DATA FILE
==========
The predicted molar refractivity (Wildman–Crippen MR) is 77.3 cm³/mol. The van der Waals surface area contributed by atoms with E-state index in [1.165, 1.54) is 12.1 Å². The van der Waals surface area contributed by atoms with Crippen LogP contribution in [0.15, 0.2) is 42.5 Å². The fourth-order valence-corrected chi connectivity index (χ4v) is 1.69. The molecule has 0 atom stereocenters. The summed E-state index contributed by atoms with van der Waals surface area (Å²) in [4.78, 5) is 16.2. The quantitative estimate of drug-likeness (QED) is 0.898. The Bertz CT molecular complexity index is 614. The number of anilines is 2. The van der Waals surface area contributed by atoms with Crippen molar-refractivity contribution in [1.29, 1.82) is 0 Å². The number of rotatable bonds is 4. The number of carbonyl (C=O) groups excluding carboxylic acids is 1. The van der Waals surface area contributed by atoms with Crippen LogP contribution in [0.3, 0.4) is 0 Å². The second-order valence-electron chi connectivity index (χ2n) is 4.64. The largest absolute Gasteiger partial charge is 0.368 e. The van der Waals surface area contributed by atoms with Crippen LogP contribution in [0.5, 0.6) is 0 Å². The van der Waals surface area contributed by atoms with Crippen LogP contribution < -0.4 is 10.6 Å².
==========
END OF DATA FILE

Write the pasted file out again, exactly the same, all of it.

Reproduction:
The predicted molar refractivity (Wildman–Crippen MR) is 77.3 cm³/mol. The van der Waals surface area contributed by atoms with E-state index in [1.165, 1.54) is 12.1 Å². The van der Waals surface area contributed by atoms with Crippen LogP contribution in [0.15, 0.2) is 42.5 Å². The fourth-order valence-corrected chi connectivity index (χ4v) is 1.69. The molecule has 0 atom stereocenters. The summed E-state index contributed by atoms with van der Waals surface area (Å²) in [4.78, 5) is 16.2. The quantitative estimate of drug-likeness (QED) is 0.898. The Bertz CT molecular complexity index is 614. The number of anilines is 2. The van der Waals surface area contributed by atoms with Crippen molar-refractivity contribution in [1.29, 1.82) is 0 Å². The number of rotatable bonds is 4. The number of carbonyl (C=O) groups excluding carboxylic acids is 1. The van der Waals surface area contributed by atoms with Crippen LogP contribution in [0.3, 0.4) is 0 Å². The second-order valence-electron chi connectivity index (χ2n) is 4.64. The largest absolute Gasteiger partial charge is 0.368 e. The van der Waals surface area contributed by atoms with Crippen LogP contribution in [0.5, 0.6) is 0 Å². The van der Waals surface area contributed by atoms with Crippen LogP contribution < -0.4 is 10.6 Å².